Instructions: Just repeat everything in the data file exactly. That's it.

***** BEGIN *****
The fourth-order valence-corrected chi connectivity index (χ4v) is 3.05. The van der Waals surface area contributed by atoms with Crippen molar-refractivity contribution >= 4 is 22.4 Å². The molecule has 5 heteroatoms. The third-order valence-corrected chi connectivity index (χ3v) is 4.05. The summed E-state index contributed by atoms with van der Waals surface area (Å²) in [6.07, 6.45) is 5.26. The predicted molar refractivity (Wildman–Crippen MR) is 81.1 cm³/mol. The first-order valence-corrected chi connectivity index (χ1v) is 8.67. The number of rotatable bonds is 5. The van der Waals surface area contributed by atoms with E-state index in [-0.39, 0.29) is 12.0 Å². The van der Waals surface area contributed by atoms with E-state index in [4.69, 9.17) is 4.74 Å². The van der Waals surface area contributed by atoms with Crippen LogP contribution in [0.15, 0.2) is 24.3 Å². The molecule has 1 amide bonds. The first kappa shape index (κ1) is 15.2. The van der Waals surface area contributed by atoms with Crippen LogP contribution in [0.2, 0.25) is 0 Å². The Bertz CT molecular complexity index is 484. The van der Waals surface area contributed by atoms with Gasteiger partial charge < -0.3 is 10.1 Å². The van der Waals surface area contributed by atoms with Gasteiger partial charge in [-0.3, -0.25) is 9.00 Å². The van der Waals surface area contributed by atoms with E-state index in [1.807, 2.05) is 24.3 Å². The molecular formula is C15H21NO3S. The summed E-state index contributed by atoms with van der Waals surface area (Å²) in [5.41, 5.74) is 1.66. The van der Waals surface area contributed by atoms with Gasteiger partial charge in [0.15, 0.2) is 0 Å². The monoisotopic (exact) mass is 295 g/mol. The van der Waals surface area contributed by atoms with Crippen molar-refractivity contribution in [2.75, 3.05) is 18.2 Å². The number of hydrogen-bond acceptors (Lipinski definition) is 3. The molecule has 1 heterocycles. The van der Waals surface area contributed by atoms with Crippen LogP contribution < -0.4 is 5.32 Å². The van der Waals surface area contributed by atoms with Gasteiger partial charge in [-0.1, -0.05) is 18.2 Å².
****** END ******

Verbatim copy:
The fourth-order valence-corrected chi connectivity index (χ4v) is 3.05. The van der Waals surface area contributed by atoms with Crippen molar-refractivity contribution >= 4 is 22.4 Å². The molecule has 5 heteroatoms. The third-order valence-corrected chi connectivity index (χ3v) is 4.05. The summed E-state index contributed by atoms with van der Waals surface area (Å²) in [6.07, 6.45) is 5.26. The predicted molar refractivity (Wildman–Crippen MR) is 81.1 cm³/mol. The first-order valence-corrected chi connectivity index (χ1v) is 8.67. The number of rotatable bonds is 5. The van der Waals surface area contributed by atoms with E-state index in [-0.39, 0.29) is 12.0 Å². The van der Waals surface area contributed by atoms with E-state index in [4.69, 9.17) is 4.74 Å². The van der Waals surface area contributed by atoms with Crippen LogP contribution in [0.15, 0.2) is 24.3 Å². The molecule has 1 amide bonds. The first kappa shape index (κ1) is 15.2. The van der Waals surface area contributed by atoms with Crippen LogP contribution in [0.2, 0.25) is 0 Å². The Bertz CT molecular complexity index is 484. The van der Waals surface area contributed by atoms with Gasteiger partial charge < -0.3 is 10.1 Å². The van der Waals surface area contributed by atoms with Gasteiger partial charge in [-0.3, -0.25) is 9.00 Å². The van der Waals surface area contributed by atoms with E-state index in [1.807, 2.05) is 24.3 Å². The molecular formula is C15H21NO3S. The summed E-state index contributed by atoms with van der Waals surface area (Å²) in [5.41, 5.74) is 1.66. The van der Waals surface area contributed by atoms with Gasteiger partial charge in [0.15, 0.2) is 0 Å². The monoisotopic (exact) mass is 295 g/mol. The van der Waals surface area contributed by atoms with Crippen molar-refractivity contribution in [2.75, 3.05) is 18.2 Å². The number of hydrogen-bond acceptors (Lipinski definition) is 3. The molecule has 1 heterocycles. The van der Waals surface area contributed by atoms with Crippen LogP contribution < -0.4 is 5.32 Å². The van der Waals surface area contributed by atoms with Gasteiger partial charge in [-0.1, -0.05) is 18.2 Å².